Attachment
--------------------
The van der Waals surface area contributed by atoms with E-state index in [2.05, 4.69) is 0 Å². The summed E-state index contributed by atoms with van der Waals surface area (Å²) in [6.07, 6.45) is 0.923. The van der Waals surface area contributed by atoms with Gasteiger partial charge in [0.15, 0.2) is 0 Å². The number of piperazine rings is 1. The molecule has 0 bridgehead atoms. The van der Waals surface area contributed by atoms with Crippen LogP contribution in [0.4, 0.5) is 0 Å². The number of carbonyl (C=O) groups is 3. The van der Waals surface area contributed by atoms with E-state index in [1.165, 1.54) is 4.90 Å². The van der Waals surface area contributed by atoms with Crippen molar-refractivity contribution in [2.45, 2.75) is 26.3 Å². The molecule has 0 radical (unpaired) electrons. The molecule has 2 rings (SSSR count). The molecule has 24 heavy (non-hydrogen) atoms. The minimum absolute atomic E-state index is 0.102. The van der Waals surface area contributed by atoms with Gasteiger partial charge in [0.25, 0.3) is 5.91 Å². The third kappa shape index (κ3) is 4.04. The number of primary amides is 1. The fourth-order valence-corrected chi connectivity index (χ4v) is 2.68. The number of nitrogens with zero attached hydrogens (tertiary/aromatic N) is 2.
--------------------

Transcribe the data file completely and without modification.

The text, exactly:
The van der Waals surface area contributed by atoms with E-state index in [2.05, 4.69) is 0 Å². The summed E-state index contributed by atoms with van der Waals surface area (Å²) in [6.07, 6.45) is 0.923. The van der Waals surface area contributed by atoms with Gasteiger partial charge in [0.15, 0.2) is 0 Å². The number of piperazine rings is 1. The molecule has 0 bridgehead atoms. The van der Waals surface area contributed by atoms with Crippen LogP contribution in [0.4, 0.5) is 0 Å². The number of carbonyl (C=O) groups is 3. The van der Waals surface area contributed by atoms with E-state index in [1.165, 1.54) is 4.90 Å². The van der Waals surface area contributed by atoms with Crippen molar-refractivity contribution in [2.45, 2.75) is 26.3 Å². The molecule has 0 radical (unpaired) electrons. The molecule has 2 rings (SSSR count). The molecule has 24 heavy (non-hydrogen) atoms. The minimum absolute atomic E-state index is 0.102. The van der Waals surface area contributed by atoms with Gasteiger partial charge in [0.25, 0.3) is 5.91 Å². The third kappa shape index (κ3) is 4.04. The number of primary amides is 1. The fourth-order valence-corrected chi connectivity index (χ4v) is 2.68. The number of nitrogens with zero attached hydrogens (tertiary/aromatic N) is 2.